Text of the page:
Giovedì, 18 Ottobre 2018

Vatican forges ties with South Sudan


Vatican City, February 22 - The Holy See has
established diplomatic relations with South Sudan, one of about
40 states to do so, the Vatican said in a statement Friday.
South Sudan became an independent state on 9 July 2011,
following a referendum that passed with 98.83% of the vote and
six years after a civil war that ended in 2005.
It is a United Nations member state and a member of the
African Union.
Officially the Republic of South Sudan, and previously known
as Southern Sudan, it is a landlocked country in east-central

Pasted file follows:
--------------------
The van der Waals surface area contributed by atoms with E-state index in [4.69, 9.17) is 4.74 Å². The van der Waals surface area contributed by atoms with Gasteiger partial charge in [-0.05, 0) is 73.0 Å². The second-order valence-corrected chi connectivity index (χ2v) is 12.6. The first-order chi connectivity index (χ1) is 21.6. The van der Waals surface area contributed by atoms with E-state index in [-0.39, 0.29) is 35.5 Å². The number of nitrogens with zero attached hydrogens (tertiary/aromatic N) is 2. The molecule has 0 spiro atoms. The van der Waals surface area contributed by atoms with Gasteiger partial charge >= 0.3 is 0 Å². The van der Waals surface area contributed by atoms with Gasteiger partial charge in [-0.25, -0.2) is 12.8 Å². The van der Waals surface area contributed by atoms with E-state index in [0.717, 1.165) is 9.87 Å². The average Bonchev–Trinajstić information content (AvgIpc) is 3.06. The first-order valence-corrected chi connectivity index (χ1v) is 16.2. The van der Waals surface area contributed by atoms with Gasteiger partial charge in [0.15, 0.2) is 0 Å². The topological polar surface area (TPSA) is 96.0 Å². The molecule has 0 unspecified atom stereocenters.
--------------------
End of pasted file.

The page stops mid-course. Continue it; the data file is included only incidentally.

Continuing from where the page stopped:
Its current capital is Juba, also its largest city.
The capital is planned to move to the more centrally located
Ramciel in the future.
The modern states of South Sudan and Sudan were part of
Egypt under the Muhammad Ali Dynasty, later being governed as an
Anglo-Egyptian condominium until Sudanese independence was
achieved in 1956.
Following the First Sudanese Civil War, the Southern Sudan
Autonomous Region was formed in 1972 and lasted until 1983.
A second Sudanese civil war soon developed and ended with
the Comprehensive Peace Agreement of 2005.
Later that year, southern autonomy was restored when an
Autonomous Government of Southern Sudan was formed.
Some 115 countries have recognised South Sudan.

Vatican spokesman Federico Lombardi

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